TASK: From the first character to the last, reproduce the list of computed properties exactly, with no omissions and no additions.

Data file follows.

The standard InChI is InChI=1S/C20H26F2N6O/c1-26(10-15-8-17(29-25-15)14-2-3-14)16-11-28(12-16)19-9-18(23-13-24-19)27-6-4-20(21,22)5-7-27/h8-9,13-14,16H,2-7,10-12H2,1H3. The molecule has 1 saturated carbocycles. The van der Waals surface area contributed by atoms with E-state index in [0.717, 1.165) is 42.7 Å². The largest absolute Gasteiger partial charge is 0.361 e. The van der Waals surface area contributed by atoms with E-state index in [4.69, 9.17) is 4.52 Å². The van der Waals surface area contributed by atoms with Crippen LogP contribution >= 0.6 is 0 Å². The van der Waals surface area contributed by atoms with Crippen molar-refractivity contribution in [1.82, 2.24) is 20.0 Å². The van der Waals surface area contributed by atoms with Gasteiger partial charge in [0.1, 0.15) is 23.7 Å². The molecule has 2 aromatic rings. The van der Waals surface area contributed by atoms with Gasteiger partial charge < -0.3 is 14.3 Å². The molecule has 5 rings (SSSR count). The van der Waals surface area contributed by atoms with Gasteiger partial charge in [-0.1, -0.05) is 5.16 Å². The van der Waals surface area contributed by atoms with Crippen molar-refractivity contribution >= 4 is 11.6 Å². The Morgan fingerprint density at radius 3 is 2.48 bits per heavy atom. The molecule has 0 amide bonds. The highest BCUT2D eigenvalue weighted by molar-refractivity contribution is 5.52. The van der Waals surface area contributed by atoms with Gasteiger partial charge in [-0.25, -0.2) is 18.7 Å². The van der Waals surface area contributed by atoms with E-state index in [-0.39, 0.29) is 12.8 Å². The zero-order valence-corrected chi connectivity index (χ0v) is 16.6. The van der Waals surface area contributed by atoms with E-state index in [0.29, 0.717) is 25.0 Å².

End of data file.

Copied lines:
The standard InChI is InChI=1S/C20H26F2N6O/c1-26(10-15-8-17(29-25-15)14-2-3-14)16-11-28(12-16)19-9-18(23-13-24-19)27-6-4-20(21,22)5-7-27/h8-9,13-14,16H,2-7,10-12H2,1H3. The molecule has 1 saturated carbocycles. The van der Waals surface area contributed by atoms with E-state index in [0.717, 1.165) is 42.7 Å². The largest absolute Gasteiger partial charge is 0.361 e. The van der Waals surface area contributed by atoms with E-state index in [4.69, 9.17) is 4.52 Å². The van der Waals surface area contributed by atoms with Crippen LogP contribution >= 0.6 is 0 Å². The van der Waals surface area contributed by atoms with Crippen molar-refractivity contribution in [1.82, 2.24) is 20.0 Å². The van der Waals surface area contributed by atoms with Gasteiger partial charge in [0.1, 0.15) is 23.7 Å². The molecule has 2 aromatic rings. The van der Waals surface area contributed by atoms with Gasteiger partial charge < -0.3 is 14.3 Å². The molecule has 5 rings (SSSR count). The van der Waals surface area contributed by atoms with Gasteiger partial charge in [-0.1, -0.05) is 5.16 Å². The van der Waals surface area contributed by atoms with Crippen molar-refractivity contribution >= 4 is 11.6 Å². The Morgan fingerprint density at radius 3 is 2.48 bits per heavy atom. The molecule has 0 amide bonds. The highest BCUT2D eigenvalue weighted by molar-refractivity contribution is 5.52. The van der Waals surface area contributed by atoms with Gasteiger partial charge in [-0.25, -0.2) is 18.7 Å². The van der Waals surface area contributed by atoms with E-state index in [-0.39, 0.29) is 12.8 Å². The zero-order valence-corrected chi connectivity index (χ0v) is 16.6. The van der Waals surface area contributed by atoms with E-state index in [0.29, 0.717) is 25.0 Å².